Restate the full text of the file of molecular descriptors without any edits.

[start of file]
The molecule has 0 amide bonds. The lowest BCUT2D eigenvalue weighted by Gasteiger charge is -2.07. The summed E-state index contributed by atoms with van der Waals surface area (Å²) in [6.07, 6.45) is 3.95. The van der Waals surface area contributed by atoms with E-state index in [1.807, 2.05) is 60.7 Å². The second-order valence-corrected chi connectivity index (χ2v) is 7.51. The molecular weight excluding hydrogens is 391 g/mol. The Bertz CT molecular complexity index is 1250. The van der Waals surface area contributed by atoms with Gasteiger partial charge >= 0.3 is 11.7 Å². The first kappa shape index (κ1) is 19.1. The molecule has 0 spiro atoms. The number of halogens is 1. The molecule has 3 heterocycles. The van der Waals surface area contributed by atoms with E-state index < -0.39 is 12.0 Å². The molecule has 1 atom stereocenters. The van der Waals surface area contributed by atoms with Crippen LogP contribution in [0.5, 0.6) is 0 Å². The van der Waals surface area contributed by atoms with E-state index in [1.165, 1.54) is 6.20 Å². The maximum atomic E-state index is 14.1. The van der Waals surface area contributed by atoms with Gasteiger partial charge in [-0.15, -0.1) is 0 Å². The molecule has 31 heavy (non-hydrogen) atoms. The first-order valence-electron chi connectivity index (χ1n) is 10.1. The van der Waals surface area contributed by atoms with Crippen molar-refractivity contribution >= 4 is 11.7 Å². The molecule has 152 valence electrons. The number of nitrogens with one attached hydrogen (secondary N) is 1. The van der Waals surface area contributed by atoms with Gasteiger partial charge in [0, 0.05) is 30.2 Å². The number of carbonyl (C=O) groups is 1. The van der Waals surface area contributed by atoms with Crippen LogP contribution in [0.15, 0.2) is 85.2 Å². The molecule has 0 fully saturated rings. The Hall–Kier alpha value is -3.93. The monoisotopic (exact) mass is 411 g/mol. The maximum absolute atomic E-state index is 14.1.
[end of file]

The molecule has 0 amide bonds. The lowest BCUT2D eigenvalue weighted by Gasteiger charge is -2.07. The summed E-state index contributed by atoms with van der Waals surface area (Å²) in [6.07, 6.45) is 3.95. The van der Waals surface area contributed by atoms with E-state index in [1.807, 2.05) is 60.7 Å². The second-order valence-corrected chi connectivity index (χ2v) is 7.51. The molecular weight excluding hydrogens is 391 g/mol. The Bertz CT molecular complexity index is 1250. The van der Waals surface area contributed by atoms with Gasteiger partial charge >= 0.3 is 11.7 Å². The first kappa shape index (κ1) is 19.1. The molecule has 0 spiro atoms. The number of halogens is 1. The molecule has 3 heterocycles. The van der Waals surface area contributed by atoms with E-state index < -0.39 is 12.0 Å². The molecule has 1 atom stereocenters. The van der Waals surface area contributed by atoms with Crippen LogP contribution in [0.5, 0.6) is 0 Å². The van der Waals surface area contributed by atoms with E-state index in [1.165, 1.54) is 6.20 Å². The maximum atomic E-state index is 14.1. The van der Waals surface area contributed by atoms with Gasteiger partial charge in [-0.15, -0.1) is 0 Å². The molecule has 31 heavy (non-hydrogen) atoms. The first-order valence-electron chi connectivity index (χ1n) is 10.1. The van der Waals surface area contributed by atoms with Crippen molar-refractivity contribution >= 4 is 11.7 Å². The molecule has 152 valence electrons. The number of nitrogens with one attached hydrogen (secondary N) is 1. The van der Waals surface area contributed by atoms with Gasteiger partial charge in [0, 0.05) is 30.2 Å². The number of carbonyl (C=O) groups is 1. The van der Waals surface area contributed by atoms with Crippen LogP contribution in [0.15, 0.2) is 85.2 Å². The molecule has 0 fully saturated rings. The Hall–Kier alpha value is -3.93. The monoisotopic (exact) mass is 411 g/mol. The maximum absolute atomic E-state index is 14.1.